• FIG. 12 is a block diagram showing a sixth exemplified embodiment of a heart treatment equipment according to the present invention. It differs from the third to the fifth exemplified embodiment shown in FIG. 8 to FIG. 10 in a portion where the rate of change of the ventricle pressure (the first derivative of the ventricle pressure) dp/dt of the pressure inside the ventricle is detected for the kind of the living body information. The same reference numerals are used for the same constitutional portions. [0110]
  • In FIG. 12 which shows the sixth exemplified embodiment of the present invention, it is newly added with a pressure sensor [0111] 60 provided in the right ventricle 14, a ventricle contractility pressure sensor 61 for receiving an output of the pressure sensor 60, and an OR circuit 62 which is supplied with an output of the ventricle contraction detector 4 and an output of the atrioventricular delay comparison 42, that is, with information instructing the ventricle stimulation and which supplies an output thereof to the ventricle contractility pressure sensor 61. Then, the ventricle contractility pressure sensor 61 is constituted by a differentiation circuit 63 for differentiating the signal from the pressure sensor 60 and a maximum value holding circuit 64 for monitoring the output of the differentiation circuit 63 at the output timing of the OR circuit 62 and for holding its maximum value.
  • The operation of the sixth exemplified embodiment according to the present invention will be explained hereinafter. The pressure sensor [0112] 60 measures pressure when the ventricle is contracted and is normally provided in the ventricle stimulating/detecting electrode 10 or the ventricle lead 9. Then, the intraventicular pressure is measured by the pressure sensor 60 where the differentiated signal of the signal from the pressure sensor 60 is dp/dt and the maximum value of the differentiated signal held in the maximum value holding circuit 64 is max dp/dt. With reference to this differentiation maximum value max dp/dt, a maximum value during a period after the output timing of the OR circuit 62, that is, after the timing of the detection of the ventricle contraction or the stimulation to the ventricle until a predetermined period, for example, 100 ms is to be held. Then, the held max dp/dt is transmitted to the nerve stimulation parameter table memory 31 of the controller 2 and optimal stimulation parameters for the patient are selected in accordance with that value.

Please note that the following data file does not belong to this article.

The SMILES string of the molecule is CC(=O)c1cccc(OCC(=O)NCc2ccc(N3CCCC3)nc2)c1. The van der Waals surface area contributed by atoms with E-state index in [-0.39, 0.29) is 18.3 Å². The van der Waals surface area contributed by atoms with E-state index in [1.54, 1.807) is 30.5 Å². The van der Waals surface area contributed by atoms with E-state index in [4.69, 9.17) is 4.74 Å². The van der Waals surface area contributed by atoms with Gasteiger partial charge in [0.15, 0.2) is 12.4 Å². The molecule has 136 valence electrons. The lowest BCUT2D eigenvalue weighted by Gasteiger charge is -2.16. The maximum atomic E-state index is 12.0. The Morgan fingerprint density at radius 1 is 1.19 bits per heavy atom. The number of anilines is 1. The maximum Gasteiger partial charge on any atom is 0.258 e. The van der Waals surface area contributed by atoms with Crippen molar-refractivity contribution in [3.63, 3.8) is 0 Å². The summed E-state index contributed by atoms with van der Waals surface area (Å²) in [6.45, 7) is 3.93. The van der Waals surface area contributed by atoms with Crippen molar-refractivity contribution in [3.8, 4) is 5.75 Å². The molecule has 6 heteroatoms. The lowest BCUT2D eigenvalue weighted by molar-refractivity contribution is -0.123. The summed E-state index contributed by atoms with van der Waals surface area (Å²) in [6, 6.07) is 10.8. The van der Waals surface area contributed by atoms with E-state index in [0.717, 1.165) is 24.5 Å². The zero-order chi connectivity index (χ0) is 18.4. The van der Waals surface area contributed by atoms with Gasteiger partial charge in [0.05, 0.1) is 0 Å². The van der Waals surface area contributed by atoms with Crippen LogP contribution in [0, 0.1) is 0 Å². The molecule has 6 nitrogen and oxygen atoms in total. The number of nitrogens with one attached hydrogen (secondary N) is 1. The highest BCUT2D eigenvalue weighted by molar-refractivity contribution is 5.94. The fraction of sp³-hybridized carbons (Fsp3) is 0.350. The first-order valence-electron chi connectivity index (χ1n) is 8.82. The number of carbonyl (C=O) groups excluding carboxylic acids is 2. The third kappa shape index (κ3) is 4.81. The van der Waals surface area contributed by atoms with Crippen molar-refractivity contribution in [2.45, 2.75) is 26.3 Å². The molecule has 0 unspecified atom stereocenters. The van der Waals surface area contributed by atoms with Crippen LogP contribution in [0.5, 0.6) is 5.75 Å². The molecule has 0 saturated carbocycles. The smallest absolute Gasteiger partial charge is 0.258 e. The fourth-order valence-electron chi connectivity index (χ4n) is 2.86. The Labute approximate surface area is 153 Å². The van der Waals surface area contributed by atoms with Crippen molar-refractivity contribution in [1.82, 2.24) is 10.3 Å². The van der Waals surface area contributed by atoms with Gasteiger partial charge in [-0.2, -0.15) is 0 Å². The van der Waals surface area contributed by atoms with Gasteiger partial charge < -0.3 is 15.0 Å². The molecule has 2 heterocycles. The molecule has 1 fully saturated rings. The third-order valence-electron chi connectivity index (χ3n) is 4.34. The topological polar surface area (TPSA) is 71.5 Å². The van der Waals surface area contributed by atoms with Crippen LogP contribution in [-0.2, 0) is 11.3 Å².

• Here, the max dp/dt of the ventricle increases in accordance with the intense physical exercise and the mental stress, so that it becomes possible to sense how much is the physical exercise and/or the mental stress. By utilizing this characteristic, a strong nerve stimulation is performed when the max dp/dt is large and only a weak nerve stimulation is performed or a nerve stimulation is stopped when the max dp/dt is small. [0113]
  • FIG. 13 is a block diagram showing a seventh exemplified embodiment of the heart treatment equipment according to the present invention. The difference from the sixth exemplified embodiment shown in FIG. 12 lies in the kind of the living body information and its detecting sensor portion. In the sixth exemplified embodiment, the maximum rate of change of the intraventicular pressure max dp/dt was used for the living body information, but a ventricle contractility impedance sensor [0114] 70 is used in the seventh
    Figure US20040215289A1-20041028-P00900
    exemplified embodiment shown in FIG. 13. As other block constitutions are all the same as those of the sixth exemplified embodiment, the same reference numerals are used for designating the same block constitutions.
  • The embodied examples of the ventricle contractility impedance sensor [0115] 70 are shown in FIG. 14 and FIG. 15. FIG. 14 shows an example of a ventricle pre-ejection period sensor 71 and FIG. 15 shows an example of a stroke volume sensor 75.
  • The embodiment where the ventricle pre-ejection period sensor [0116] 71 of FIG. 14 is used as the ventricle contractility impedance sensor 70 of FIG. 13 is designated as a seventh exemplified embodiment according to the present invention and this will be explained hereinafter.